Blog Entry

On the power of positive thinking and the Bulls

Posted on: March 16, 2011 1:30 pm
  •  
 
The Bulls have the top spot in the East, and are looking to win now. Not later, now. Their biggest weapon? They have no reason to doubt themselves. 
Posted by Matt Moore




With Tuesday night's win over the Wizards and the Celtics' idle before Wednesday night's game vs. the Pacers, the Bulls took sole possession of the top overall seed in the Eastern Conference by a half game. That they have found themselves there this late in the season in a ridiculously top-heavy conference, despite both Joakim Noah and Carlos Boozer missing significant time to injury is a testament to the coaching work of Tom Thibodeau, the roster construction of John Paxson and Gar Forman, and the awe-inspiring growth of Derrick Rose. To reach a 48-18 mark shows that the Bulls are not just contenders for homecourt advantage in the first round, nor for an Eastern Conference Finals appearance, but a legitimate title contender. 

And they know it. 

Take for example, Rose's comments to Sporting News in a lengthy feature: 
“We can win a championship,” Rose says.“We are not playing to get into the second round or anything. We are playing for a championship. I can’t imagine having a goal that was anything less than that.”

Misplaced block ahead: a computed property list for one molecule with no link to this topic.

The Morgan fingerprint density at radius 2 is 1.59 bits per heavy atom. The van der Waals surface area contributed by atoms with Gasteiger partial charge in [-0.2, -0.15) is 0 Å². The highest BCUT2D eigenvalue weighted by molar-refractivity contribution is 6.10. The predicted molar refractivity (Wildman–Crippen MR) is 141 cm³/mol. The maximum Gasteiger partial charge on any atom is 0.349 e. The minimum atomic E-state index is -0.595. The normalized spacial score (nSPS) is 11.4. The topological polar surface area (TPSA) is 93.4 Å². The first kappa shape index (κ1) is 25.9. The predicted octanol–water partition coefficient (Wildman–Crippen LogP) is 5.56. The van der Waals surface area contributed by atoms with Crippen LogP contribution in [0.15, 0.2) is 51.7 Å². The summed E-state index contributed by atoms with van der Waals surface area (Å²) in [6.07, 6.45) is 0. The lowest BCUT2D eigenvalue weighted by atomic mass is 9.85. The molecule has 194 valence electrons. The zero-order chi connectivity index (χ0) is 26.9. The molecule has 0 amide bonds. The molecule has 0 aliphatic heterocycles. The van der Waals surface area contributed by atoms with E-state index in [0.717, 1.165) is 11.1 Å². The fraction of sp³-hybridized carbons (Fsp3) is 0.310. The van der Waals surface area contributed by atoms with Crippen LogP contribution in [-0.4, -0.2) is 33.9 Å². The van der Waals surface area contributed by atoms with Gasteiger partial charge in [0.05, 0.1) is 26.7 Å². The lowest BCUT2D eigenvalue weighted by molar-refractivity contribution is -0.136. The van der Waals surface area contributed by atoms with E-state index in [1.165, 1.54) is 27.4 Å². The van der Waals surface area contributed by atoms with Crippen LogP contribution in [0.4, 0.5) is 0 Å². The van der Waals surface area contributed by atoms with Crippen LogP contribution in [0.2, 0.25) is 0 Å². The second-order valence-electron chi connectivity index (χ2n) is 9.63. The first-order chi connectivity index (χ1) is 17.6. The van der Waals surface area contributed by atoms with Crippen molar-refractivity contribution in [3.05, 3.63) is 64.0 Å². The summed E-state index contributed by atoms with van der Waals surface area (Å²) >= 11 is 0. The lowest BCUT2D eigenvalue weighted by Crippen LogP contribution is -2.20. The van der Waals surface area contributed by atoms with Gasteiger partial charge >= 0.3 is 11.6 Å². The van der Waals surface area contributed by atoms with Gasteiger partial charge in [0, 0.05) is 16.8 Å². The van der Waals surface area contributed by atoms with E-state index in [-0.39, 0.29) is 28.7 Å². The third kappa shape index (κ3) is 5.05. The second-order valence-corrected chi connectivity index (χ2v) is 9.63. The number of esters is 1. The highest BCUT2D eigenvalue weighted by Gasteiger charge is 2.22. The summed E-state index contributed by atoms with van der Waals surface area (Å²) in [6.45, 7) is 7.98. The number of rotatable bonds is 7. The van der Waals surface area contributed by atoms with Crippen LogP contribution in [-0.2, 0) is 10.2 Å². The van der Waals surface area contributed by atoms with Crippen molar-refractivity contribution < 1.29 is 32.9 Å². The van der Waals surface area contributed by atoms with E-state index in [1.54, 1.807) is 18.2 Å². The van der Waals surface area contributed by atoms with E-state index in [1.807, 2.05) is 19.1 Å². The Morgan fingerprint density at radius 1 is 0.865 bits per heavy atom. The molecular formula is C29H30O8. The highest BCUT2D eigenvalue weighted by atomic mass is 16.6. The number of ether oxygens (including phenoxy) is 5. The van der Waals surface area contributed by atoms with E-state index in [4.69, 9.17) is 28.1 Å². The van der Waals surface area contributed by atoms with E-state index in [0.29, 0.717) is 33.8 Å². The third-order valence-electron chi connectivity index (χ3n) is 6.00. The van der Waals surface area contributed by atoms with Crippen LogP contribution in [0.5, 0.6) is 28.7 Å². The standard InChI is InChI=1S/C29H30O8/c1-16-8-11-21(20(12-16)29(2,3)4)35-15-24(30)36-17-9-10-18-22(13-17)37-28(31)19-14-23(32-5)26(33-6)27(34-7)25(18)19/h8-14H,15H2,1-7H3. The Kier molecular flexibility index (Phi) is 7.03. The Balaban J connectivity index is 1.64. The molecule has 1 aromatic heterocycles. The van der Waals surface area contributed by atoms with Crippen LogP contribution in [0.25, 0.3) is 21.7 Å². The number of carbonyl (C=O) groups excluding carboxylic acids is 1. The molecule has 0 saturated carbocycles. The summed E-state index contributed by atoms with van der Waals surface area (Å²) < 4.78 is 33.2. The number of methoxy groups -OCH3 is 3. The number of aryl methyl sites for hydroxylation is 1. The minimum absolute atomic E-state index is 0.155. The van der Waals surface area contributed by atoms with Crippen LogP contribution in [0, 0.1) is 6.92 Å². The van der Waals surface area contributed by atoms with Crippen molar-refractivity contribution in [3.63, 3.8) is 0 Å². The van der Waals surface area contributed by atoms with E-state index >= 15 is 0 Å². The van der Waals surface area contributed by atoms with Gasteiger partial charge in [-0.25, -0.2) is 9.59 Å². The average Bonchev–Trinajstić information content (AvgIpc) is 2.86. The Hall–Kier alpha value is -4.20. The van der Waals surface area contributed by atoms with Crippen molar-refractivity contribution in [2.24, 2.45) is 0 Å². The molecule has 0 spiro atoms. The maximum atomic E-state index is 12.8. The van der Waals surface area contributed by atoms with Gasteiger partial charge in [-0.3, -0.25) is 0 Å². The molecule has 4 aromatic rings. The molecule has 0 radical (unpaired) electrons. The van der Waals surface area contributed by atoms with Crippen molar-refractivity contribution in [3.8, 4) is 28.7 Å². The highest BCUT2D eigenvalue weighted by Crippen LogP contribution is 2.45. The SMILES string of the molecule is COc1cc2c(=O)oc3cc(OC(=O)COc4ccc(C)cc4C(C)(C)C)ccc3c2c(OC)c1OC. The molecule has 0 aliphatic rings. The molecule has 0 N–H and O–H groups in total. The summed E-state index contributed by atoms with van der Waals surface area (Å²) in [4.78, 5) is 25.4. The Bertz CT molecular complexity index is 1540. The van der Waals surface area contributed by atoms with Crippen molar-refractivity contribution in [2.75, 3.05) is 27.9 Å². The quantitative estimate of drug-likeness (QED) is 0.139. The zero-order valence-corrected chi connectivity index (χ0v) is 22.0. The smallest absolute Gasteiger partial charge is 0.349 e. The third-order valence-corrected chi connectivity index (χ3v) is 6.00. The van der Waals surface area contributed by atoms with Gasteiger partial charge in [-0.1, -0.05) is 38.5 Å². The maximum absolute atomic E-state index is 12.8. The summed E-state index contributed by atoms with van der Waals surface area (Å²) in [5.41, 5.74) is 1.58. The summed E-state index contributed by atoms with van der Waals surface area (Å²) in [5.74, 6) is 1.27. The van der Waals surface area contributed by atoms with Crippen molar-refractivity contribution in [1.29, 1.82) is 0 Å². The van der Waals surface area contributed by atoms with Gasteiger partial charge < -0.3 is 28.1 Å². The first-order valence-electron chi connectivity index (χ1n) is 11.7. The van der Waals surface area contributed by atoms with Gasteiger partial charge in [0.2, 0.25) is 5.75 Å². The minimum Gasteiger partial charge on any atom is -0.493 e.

via The evolution of Derrick Rose: How he went from big-name player to bona fide superstar - NBA - Sporting News.

Or the comments made by Tom Thibodeau on The Dan Patrick Show
Bulls head coach Tom Thibodeau was interviewed on Comcast SportsNet's "The Dan Patrick Show" Wednesday morning and while he backed away from NBA Coach of the Year talk, he did proclaim--at least initially--the Bulls to be the best team in the Eastern Conference.

When asked by Patrick, the show's host, Thibodeau calmly replied, "I believe we're there now."

However, it seemed that the first-year Bulls head coach was merely referring to the team's record, as Tuesday night's home win over Washington--the team's seventh consecutive victory and 12th straight at the United Center--gave the Bulls sole possession of first place in the East.

"I don't know if we're the best team. Our record says right now we are," Thibodeau later said. "There's a lot of work to be done and we're not complete."
via Thibs dismisses Coach of Year talk, touts Rose.

What really makes a team dangerous when they reach this level is their own belief in themselves. There's a certain gap that exists between teams that have reached the battleground and lost and those who are entering it for the first time. The Bulls have no prior experience in failure. The first-round flameout teams of the past two years might as well have served as practice runs for Rose to get his feet wet in the postseason. Those teams were wholly different in star power, composition, coaching, effiiciency, and effectiveness. The result is that the Bulls enter the postseason with no expectation of anything but success. Despite the phenomenal challenge they face this spring against the Boston Celtics, Miami Heat and Orlando Magic, the Bulls have no reason to believe they can't win. This goes beyond the cliche'd idea of "Why not us?" and extends instead to a surge of self-believe that is strong enough to carry them to the title itself.